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Furry mascot in attendance at final Trooping the Colour practice

Trooping the Colour – an annual event to commemorate Her Majesty’s birthday – is held on June 2.

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Troops of the Household Cavalry during the Brigade Major’s Review (Dominic Lipinski/PA)

Troops of the Household Cavalry during the Brigade Major’s Review (Dominic Lipinski/PA)

Troops of the Household Cavalry during the Brigade Major’s Review (Dominic Lipinski/PA)

A mascot named Seamus and a symphony of music accompanied the Irish Guards as they prepared to mark the Queen’s official birthday.

They were taking part in the final rehearsal before Trooping the Colour on June 2, which is known as The Brigade Major’s Review.

Trooping the Colour gets it name from a tradition dating back to the 1700s, in which different regiments would show off their flags, so troops would recognise their banners during battle.

In 1748, King George II combined the annual summer military march with his birthday celebration, despite being born in October.

This tradition has lasted over the course of time, with the Queen taking part in birthday celebrations in June each year, which is known as Trooping the Colour and marks her official birthday, as well as on April 21 – the day she was actually born.

Bagpipes were played by soldiers – who either wore green blazers and berets, and light brown kilts, or red tartan kilts, white boots and black blazers – as well as instruments including drums and trumpets.

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Military personnel at the Brigade Major’s Review, the final rehearsal of the Trooping the Colour, the Queen’s annual birthday parade, on Horse Guards Parade, Whitehall (Dominic Lipinski/PA)

Military personnel at the Brigade Major’s Review, the final rehearsal of the Trooping the Colour, the Queen’s annual birthday parade, on Horse Guards Parade, Whitehall (Dominic Lipinski/PA)

PA

Military personnel at the Brigade Major’s Review, the final rehearsal of the Trooping the Colour, the Queen’s annual birthday parade, on Horse Guards Parade, Whitehall (Dominic Lipinski/PA)

Irish wolfhound Turlough Mor, known as Seamus – the official regimental mascot of the Irish Guards – was also at the practice, and drummer Adam Walsh, who is Seamus’ handler, told the PA news agency that “it’s a real privilege” to be part of Trooping the Colour.

“When it comes to the day, it’s all going to pay off. A lot of the lads have bigger parts to play than me and Seamus, but me and him still need to get it all correct,” he added.

Mr Walsh has had Seamus for just under two weeks and said that the Irish wolfhound celebrated his second birthday last week.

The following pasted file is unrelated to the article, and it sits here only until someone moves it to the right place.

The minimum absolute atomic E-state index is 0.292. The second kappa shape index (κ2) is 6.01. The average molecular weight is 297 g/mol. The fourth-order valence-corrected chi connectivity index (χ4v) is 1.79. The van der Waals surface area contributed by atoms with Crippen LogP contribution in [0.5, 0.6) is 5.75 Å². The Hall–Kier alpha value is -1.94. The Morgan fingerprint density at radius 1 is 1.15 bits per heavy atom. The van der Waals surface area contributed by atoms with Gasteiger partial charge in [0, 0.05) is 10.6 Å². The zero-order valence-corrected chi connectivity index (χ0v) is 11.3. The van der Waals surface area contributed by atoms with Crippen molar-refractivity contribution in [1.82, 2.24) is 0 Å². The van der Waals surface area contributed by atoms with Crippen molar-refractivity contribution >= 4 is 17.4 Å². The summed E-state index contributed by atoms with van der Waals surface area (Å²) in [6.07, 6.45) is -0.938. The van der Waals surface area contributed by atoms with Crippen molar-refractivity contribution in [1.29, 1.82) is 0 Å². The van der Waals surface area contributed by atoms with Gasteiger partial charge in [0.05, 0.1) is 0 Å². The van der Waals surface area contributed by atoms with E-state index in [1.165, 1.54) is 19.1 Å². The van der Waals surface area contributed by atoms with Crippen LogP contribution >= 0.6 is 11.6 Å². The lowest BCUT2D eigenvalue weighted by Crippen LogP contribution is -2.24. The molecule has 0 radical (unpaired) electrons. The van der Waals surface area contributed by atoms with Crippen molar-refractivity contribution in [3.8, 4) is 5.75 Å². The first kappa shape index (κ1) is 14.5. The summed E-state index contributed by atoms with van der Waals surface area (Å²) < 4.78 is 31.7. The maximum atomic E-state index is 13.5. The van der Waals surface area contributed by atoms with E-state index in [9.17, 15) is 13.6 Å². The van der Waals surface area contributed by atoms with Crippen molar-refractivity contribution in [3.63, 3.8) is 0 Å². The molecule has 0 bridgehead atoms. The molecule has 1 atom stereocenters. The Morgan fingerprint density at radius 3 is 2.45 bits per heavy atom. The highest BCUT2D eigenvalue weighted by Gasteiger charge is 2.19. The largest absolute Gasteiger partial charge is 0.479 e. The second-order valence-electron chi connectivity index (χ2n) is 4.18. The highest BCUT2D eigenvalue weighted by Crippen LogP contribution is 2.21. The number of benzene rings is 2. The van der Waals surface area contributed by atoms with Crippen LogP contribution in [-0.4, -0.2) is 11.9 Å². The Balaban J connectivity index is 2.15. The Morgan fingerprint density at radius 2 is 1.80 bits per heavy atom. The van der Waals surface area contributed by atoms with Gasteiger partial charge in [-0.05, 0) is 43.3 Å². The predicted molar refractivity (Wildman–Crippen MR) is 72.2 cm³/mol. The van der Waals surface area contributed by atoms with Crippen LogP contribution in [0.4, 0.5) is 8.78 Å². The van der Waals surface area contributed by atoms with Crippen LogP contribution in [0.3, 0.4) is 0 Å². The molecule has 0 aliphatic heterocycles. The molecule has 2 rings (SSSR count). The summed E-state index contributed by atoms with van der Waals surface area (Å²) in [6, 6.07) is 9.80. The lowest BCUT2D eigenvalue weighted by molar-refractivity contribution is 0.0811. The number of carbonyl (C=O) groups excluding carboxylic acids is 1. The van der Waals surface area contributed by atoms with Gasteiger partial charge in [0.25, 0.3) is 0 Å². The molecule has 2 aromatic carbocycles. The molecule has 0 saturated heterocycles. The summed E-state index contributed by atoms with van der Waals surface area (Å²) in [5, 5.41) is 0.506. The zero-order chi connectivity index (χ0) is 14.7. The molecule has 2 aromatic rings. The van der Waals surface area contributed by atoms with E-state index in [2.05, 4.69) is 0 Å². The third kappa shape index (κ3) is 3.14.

He said he has “never met a dog like Seamus” as “not much phases him at all”.

“He’s not nervous. I’m the one who’s nervous, so he’s going to be the one who keeps me on track.”

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A carriage is driven past troops during the Brigade Major’s Review (Dominic Lipinski/PA)

A carriage is driven past troops during the Brigade Major’s Review (Dominic Lipinski/PA)

PA

A carriage is driven past troops during the Brigade Major’s Review (Dominic Lipinski/PA)

John Major Paul Carson said that he is feeling “very, very excited” for Trooping the Colour, as he stood in state dress consisting of a gold jacket adorned with badges.

“The reason we wear this is whenever there’s a royal parade or a royal anniversary,” he said.

He added: “[Trooping the Colour] is for me, personally, our way of saying happy birthday to Her Majesty, along with all of the music that goes on, the marching troops, it’s her way to see that her troops – the guards – are still where they should be.”

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Turlough Mor, the Irish wolfhound regimental mascot, is also known as Seamus (Chris Jackson/PA)

Turlough Mor, the Irish wolfhound regimental mascot, is also known as Seamus (Chris Jackson/PA)

PA

Turlough Mor, the Irish wolfhound regimental mascot, is also known as Seamus (Chris Jackson/PA)

The horse-drawn carriage set to transport the Queen down the Mall also made an appearance, as well as one of Her Majesty’s favourite animals – horses – who galloped around Whitehall in anticipation of Jubilee celebrations in June.

The soldiers and officers who attended the Brigade Major’s Review did not wear their full ceremonial uniform, and instead opted for a khaki uniform.

However, they are set to wear their colour – an embroidered silk and gold flag, emblazoned with their battle honours – on June 2.

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